But $\mathbb{Z}[a_{ij},b_{ij}] \subseteq \mathbb{Q}(a_{ij},b_{ij})$, and we know the formula is true for matrices over a field! So the formula is true for us, and the claim follows for all rings. $\lrcorner$


This is a fun and powerful technique, and it’s really useful in a lot of situations! Here are some quick exercises for you to play around with, but I encourage you to look for your own as well!

Pick your favorite two facts about matrix algebra and see if they’re true over arbitrary rings. If you stick to facts about determinants, matrix multiplication, row operations, etc. you should be able to choose pretty much anything!

Show that the quadratic formula always works, unless it obviously doesn’t.

As a hint, you’ll want to work in the ring

\(\mathbb{Z}\left [ a,b,c,d,a^{-1}, \frac{1}{2} \right ] \Bigg / d^2 = b^2 - 4ac\)

Show that $\mathbb{Z}[x_1, \ldots, x_n]$ embeds in

  • $C(\mathbb{R})$ (the ring of continuous functions on $\mathbb{R}$)
  • $C(\mathbb{C})$ (the ring of continuous functions on $\mathbb{C}$
  • $C^\infty(\mathbb{R})$ (the ring of smooth functions on $\mathbb{R}$)
  • $C^\infty(\mathbb{C})$ (the ring of entire functions on $\mathbb{C}$)

so if we prove an polynomial identity using real or complex analysis it is true in $\mathbb{Z}[x_1, \ldots, x_n]$ (and thus in all rings).

As another powerful tool in your arsenal, say you want to prove some polynomial identity in one variable: $p(x) = q(x)$.

  1. Show that there’s some finite number $N$ (depending on $p$ and $q$) so that $p(x) = q(x)$ if and only if it’s true for $N$ many choices of $x$.

  2. Show that that \(\binom{x}{3} \binom{3}{2} = \binom{x}{2} \binom{x-2}{1}\) is a polynomial identity in $x$. Verify it by hand for $4$ choices of $x$. Argue that this verification proves this identity holds in all rings where you can divide by $2$.

It’s wild to me that some finite verification like this is enough to prove an identity (even a simple one like this) for all rings. If you want to see more of this proof technique you should check out Petkovšek, Wilf, and Zeilberger’s book A = B (section 1.4, to start).

Does this technique work for polynomials with more than one variable?


As one last aside, I’m really interested in figuring out when we can do this with power series. Over a year ago now I asked a question about this, though I accepted the answer too quickly (and in hindsight it isn’t really the kind of answer I was looking for).

With the extra year to think about it, though, I think I have a better idea how to make it work. I meant this to be a kind of prequel where we work in the simpler setting of polynomials to get practice before we jump into proving identities with power series.


  1. This is the one place where it’s helpful to remember that horrible definiton of the determinant in terms of a sum over permutations of products of the entries. It’s obviously a polynomial (albeit a gross one). 

  2. They still have $1$, though. We aren’t animals. 

  3. If you like the model theoretic language, embeddings reflect truth. 

  4. We really do use this kind of machinery ALL the time, though. Whenver we use complex numbers to prove things about $\mathbb{R}$, $\mathbb{N}$, etc. for instance.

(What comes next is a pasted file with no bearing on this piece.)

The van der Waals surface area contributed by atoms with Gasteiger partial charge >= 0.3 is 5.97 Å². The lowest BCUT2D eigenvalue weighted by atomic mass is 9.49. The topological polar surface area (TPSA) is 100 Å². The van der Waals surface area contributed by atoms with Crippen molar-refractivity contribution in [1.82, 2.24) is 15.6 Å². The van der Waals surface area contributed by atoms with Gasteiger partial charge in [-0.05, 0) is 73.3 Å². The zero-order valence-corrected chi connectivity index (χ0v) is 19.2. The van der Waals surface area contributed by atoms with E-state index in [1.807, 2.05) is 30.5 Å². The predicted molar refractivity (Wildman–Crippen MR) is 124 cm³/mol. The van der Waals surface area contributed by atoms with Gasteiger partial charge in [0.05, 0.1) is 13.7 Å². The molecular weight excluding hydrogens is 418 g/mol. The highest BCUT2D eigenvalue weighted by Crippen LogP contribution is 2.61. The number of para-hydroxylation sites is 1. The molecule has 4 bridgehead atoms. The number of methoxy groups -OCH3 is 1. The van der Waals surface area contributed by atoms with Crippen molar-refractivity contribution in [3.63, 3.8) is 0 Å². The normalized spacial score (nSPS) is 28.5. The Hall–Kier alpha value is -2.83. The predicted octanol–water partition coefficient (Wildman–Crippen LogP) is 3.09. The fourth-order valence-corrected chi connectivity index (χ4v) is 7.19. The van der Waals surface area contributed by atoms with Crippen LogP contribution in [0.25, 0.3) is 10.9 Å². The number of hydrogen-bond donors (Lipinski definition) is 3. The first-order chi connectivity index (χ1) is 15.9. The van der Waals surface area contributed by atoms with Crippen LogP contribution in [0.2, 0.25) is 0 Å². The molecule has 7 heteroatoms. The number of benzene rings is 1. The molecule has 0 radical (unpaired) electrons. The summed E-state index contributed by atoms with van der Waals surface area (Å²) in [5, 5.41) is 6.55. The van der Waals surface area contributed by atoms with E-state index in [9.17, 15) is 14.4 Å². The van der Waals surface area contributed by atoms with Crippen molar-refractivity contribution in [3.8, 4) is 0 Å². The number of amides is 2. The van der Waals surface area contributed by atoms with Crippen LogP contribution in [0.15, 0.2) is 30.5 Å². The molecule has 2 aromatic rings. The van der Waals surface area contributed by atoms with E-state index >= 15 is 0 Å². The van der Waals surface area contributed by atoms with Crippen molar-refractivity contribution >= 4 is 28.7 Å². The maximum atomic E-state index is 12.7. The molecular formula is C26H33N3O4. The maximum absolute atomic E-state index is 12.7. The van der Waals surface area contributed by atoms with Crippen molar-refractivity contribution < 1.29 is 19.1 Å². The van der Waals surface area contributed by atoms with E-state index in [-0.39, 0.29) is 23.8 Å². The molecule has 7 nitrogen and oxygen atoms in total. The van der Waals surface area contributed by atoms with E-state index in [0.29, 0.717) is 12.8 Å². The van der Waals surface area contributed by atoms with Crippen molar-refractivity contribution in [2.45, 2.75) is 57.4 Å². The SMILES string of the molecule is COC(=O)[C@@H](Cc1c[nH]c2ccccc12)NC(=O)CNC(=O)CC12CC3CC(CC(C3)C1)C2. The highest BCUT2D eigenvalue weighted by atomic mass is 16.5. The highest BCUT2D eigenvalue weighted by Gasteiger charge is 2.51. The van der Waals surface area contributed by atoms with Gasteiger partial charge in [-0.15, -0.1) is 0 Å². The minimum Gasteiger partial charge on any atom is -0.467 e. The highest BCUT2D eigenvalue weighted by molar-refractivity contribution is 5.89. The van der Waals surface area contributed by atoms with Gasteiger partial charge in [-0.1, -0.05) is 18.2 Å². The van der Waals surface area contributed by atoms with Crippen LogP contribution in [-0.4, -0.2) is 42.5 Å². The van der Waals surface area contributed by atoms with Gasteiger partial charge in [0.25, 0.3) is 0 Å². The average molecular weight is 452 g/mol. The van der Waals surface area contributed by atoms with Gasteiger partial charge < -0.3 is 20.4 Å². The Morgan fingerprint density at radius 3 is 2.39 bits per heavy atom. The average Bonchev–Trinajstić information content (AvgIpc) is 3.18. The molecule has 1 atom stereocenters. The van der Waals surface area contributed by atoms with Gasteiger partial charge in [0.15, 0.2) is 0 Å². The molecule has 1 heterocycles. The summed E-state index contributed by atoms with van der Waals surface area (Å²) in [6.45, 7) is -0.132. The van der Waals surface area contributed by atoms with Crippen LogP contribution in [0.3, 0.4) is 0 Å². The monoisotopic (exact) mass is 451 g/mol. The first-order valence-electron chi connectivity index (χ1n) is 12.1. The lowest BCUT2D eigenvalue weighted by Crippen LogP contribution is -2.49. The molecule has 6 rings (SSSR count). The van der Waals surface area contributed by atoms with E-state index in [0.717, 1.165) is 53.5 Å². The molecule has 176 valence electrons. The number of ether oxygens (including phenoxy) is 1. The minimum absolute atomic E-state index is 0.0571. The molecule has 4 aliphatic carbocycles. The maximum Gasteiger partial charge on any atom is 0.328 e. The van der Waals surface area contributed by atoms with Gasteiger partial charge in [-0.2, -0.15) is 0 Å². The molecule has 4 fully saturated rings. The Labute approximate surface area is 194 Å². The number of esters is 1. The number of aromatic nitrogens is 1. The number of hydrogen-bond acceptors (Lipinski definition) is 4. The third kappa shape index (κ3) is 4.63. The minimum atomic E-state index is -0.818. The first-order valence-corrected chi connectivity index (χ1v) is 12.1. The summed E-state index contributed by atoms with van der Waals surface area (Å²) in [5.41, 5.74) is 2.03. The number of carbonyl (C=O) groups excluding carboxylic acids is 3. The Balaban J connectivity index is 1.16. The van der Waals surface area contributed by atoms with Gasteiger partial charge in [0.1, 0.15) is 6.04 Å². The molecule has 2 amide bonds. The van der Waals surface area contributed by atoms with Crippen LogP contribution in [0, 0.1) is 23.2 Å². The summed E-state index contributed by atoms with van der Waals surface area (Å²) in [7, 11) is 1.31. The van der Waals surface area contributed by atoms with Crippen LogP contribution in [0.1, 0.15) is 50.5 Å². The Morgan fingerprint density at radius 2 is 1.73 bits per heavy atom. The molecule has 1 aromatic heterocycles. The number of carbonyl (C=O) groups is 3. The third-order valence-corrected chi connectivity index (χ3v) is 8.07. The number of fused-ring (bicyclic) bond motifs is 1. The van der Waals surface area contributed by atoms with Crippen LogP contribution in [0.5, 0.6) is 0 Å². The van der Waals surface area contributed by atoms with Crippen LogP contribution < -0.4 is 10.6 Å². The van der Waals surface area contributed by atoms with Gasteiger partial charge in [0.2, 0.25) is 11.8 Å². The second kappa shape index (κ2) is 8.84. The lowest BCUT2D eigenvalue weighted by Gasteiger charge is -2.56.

More excitingly, this is part of the power of the yoneda lemma – We embed any (small) category into a topos of presheaves. Then if we can prove some fact (which doesn’t refer to any topos-y things) using this high powered machinery, it reflects down to our original category!

    This is also why model theorists care so much about elementary embeddings, which I’ve given a quick introduction to here. The tl;dr is that embeddings don’t need to preserve or reflect the truth of formulas involving quantifiers. Elementary embeddings, on the other hand, do both. 

  5. “Objects of Categories as Complex Numbers” by Fiore and Leinster. See here for an arxiv link. It’s really excellent, and readable too! 

  6. In fact, we do this by quotienting by the assumptions of our impliction, just like we did with the $(1-ba)^{-1}$ example. So the relevant rig for binary trees is $\mathbb{N}[T] \big / T^2 - T + 1$.

    The issue is that for some equations $\mathbb{Z}[x] \big / p=q$ (and also $\mathbb{N}[x] \big / p=q$) might not embed into $\mathbb{C}$!

    For instance, when we quotient by some non-monic identity, we get something that isn’t finitely generated as a $\mathbb{Z}$-module. In particular, the powers of some root we added won’t satisfy any integer linear combinations. This is a problem since in $\mathbb{C}$ the subfield generated by the roots of some integer polynomial will be finite dimensional over $\mathbb{Q}$, and thus powers of any root will satisfy some integer linear combination!

    Since we no longer have an embedding, truth is no longer reflected! The core of Fiore and Leinster’s paper is giving conditions where this doesn’t happen. 

  7. Knapp also happens to spend some time talking about Permanence of Identities (in ch. V.2), which is why I chose this book in particular to mention. It turns out the exact example we’re about to work out is also in Artin’s “Algebra” (ch. 12.3) alongside a discussion of Permanence of Identities! So if you want to see some other perspectives on this topic, you can read about it there too.